The local appointed state
44. Our visit to Bristol demonstrated that these
issues are not important simply at the national level. As we stated
above, the Committee identified some 5,300 local quangos in the
UK as part of its 2001 'mapping exercise'. These include Boards
of Visitors to prisons and other penal establishments (now called
Independent Monitoring Boards), which have an important local
role in ensuring standards in the criminal justice system. Of
these local bodies, 847 were NHS bodies and trusts that are OCPA
regulated. But the great majority of such bodies, many classified
by the Nolan Committee as 'local public spending bodies,' fall
outside the OCPA remit.
45. Most local quangos are wholly or largely self-appointing;
and very few appointments are subject to ministerial or departmental
oversight. Most of what is known about the processes of appointment
derives from a study, published in 1996, which found that that
they were 'a word-of-mouth affair, with a consequent lack of transparency'.
There is no reason to believe that
this judgement is seriously out of date.
46. There are no official statistics on local partnerships,
despite their growing significance in local and sub-regional governance.
These bodiesNew Deal for the Community, regeneration, crime
reduction, anti-drug and other schemes, action zones, etc.bring
together representatives of local authorities and public agencies,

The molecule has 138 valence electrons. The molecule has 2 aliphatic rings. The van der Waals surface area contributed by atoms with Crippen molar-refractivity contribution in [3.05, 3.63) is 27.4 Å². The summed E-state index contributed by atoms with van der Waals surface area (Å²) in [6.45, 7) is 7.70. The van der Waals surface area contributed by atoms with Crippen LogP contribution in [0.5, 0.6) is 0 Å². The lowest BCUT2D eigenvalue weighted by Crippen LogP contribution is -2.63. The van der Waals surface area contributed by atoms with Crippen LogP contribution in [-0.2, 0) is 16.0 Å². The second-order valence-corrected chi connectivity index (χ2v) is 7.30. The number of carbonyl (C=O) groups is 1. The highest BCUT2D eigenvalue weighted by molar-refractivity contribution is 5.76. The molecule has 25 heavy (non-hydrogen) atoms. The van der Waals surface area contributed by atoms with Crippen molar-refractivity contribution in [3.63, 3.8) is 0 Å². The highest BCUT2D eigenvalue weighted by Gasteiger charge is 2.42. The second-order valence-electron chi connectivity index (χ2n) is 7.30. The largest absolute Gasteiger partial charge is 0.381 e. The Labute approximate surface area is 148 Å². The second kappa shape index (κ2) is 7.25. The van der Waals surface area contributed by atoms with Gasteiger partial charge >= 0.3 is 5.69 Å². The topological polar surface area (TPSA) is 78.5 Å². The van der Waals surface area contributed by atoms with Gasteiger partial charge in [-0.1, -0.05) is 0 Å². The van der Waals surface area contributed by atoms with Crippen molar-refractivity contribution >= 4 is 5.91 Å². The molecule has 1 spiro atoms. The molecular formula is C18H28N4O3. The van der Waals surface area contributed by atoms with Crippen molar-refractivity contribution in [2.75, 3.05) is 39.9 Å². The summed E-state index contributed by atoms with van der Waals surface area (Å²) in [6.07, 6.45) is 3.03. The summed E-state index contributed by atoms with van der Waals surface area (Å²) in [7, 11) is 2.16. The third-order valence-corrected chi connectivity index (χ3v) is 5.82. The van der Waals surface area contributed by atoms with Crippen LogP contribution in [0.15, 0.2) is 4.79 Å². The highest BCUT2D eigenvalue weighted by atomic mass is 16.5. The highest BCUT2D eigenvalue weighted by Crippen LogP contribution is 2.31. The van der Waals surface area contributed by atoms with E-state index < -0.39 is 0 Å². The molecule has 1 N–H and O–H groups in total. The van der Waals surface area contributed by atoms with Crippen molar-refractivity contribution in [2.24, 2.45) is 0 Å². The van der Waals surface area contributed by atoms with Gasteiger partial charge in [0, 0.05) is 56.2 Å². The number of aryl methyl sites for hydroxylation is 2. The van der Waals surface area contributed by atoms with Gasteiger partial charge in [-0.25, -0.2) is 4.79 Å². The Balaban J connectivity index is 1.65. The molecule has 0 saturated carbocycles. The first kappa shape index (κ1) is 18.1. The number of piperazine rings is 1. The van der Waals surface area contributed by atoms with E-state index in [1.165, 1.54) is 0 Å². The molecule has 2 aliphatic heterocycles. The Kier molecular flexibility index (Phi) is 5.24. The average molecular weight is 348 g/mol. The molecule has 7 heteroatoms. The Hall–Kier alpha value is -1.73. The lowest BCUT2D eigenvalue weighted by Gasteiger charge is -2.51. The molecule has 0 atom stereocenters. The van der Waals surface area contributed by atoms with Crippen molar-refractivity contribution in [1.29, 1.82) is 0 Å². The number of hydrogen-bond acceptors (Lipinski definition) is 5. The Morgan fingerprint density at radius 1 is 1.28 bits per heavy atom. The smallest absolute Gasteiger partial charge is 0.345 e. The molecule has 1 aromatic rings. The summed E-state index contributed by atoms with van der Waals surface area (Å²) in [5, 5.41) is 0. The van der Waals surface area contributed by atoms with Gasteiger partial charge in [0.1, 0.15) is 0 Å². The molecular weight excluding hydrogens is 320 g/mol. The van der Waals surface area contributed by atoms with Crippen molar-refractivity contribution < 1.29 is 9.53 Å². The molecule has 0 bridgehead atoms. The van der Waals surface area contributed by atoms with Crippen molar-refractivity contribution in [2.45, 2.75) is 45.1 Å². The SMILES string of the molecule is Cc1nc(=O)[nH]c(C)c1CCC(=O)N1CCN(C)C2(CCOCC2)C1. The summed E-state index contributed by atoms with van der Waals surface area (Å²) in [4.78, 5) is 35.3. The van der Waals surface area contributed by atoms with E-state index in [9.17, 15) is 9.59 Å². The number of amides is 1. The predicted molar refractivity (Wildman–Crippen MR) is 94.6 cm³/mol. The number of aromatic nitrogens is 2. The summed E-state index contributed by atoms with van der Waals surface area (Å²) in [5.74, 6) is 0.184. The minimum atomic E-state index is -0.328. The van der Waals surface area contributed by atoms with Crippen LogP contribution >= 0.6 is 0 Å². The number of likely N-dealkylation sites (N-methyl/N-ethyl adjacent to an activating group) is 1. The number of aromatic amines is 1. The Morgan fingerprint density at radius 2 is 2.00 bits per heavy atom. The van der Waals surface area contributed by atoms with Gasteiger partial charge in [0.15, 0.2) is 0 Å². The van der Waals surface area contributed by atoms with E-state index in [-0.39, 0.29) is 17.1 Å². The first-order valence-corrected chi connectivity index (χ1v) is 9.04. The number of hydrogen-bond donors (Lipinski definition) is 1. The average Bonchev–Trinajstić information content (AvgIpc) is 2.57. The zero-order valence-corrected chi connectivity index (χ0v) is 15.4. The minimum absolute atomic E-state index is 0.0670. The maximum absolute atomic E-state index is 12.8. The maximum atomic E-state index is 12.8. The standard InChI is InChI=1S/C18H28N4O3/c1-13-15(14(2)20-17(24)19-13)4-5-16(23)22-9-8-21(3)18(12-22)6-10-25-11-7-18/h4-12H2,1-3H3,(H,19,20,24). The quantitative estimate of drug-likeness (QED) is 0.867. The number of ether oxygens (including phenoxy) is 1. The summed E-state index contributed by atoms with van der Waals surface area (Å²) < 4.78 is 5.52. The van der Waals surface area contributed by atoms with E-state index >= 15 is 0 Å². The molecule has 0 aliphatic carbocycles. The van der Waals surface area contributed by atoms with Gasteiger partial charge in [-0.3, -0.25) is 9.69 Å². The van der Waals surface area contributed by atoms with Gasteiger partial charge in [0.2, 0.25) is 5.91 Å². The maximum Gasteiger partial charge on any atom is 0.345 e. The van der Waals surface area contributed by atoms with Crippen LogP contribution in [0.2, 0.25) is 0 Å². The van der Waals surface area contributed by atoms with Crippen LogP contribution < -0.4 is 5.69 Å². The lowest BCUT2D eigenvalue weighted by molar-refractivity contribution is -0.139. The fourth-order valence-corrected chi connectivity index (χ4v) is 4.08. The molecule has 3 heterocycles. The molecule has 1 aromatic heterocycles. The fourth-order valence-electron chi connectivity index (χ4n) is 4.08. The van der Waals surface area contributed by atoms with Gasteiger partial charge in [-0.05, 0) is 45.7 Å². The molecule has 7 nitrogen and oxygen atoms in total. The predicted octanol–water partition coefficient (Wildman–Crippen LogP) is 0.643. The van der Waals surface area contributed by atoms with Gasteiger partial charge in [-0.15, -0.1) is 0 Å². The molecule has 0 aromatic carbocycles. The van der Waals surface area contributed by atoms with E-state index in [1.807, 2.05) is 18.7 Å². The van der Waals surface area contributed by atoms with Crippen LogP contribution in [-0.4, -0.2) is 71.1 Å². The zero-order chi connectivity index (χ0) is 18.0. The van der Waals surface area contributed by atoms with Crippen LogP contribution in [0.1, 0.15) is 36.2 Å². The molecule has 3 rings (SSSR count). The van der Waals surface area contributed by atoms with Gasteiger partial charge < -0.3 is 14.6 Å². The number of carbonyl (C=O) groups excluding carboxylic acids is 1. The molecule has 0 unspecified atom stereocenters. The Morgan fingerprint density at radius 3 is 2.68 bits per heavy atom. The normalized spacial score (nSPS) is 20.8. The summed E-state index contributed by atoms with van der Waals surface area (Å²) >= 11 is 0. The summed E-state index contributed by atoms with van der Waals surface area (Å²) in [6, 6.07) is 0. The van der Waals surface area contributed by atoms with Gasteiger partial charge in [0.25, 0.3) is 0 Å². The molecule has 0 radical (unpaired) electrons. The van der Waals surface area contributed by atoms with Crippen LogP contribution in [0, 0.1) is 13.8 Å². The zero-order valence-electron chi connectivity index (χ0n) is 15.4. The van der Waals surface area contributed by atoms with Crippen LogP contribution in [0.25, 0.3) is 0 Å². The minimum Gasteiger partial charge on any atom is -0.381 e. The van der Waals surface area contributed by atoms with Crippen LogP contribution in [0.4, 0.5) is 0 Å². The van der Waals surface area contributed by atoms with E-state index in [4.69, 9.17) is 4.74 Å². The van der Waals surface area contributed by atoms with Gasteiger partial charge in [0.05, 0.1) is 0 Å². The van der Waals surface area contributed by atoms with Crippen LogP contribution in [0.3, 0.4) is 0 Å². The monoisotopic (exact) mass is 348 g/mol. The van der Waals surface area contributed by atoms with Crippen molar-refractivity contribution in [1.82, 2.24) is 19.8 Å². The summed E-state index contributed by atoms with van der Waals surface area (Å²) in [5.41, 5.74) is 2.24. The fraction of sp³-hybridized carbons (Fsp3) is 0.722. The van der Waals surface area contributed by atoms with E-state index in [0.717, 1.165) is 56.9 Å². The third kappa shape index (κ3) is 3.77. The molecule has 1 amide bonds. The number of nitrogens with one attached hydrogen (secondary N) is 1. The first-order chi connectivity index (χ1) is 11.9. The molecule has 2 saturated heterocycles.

local voluntary bodies and private enterprises. In 2001, we identified
some 2,300 local partnerships. In their paper for this Committee,
Professor Chris Skelcher, University of Birmingham, and Dr Helen
Sullivan, University of the West of England, calculate that twice
as manysome 5,500 partnershipsexist; and even this
figure, they say, is a significant under-estimate.
For example, it does not include partnerships funded through EU
47. When we visited Bristol we found a complex range
of inter-agency partnerships, partnership programmes funded by
various government departments and the EU, and partnerships and
other co-operative arrangements initiated by the local authority.
John Savage, Chief Executive of Bristol Chamber of Commerce and
High Sheriff, says that his involvement in the 'network of connectivity'
in Bristolthat is, in at least six partnerships with the
City Council and other bodiesis a full-time job. Business
in Bristol "paid for us to have a unit that could do the
interface" and the "structures of connectivity"
had bridged the gap between the public and private sectors.
48. Bristol City Council has identified all the partnerships
with which it has a relationship and has published a short and
long list. The long list runs to 76 Bristol-wide partnerships,
forums and strategy groups, etc; 46 neighbourhood partnerships
and groups; 36 regional partnerships and groups, including the
South West RDA and regional assembly; and ten national and international
networks. There is no monitoring of the memberships of key partnership
and analogous boards, let alone the potential for unseen or undesirable
influences being brought to bear by concentrated or overlapping
memberships of key partnerships.
49. Clearly there is a need for greater accountability
and transparency here. The activities of, and appointments to,
all local public spending bodies and partnerships carrying out
public functions on behalf of government, the EU or local authority
should be properly monitored. The importance of these bodies (and
the complexity of their 'connectivity') leads us to conclude that
while these local bodies need not be subject to full OCPA oversight,
they need some form of credible regulation.
50. We recommend
that the Government should consult with local authorities to determine
the most effective and proportionate means of achieving public
oversight of the boards of local public bodies and partnerships.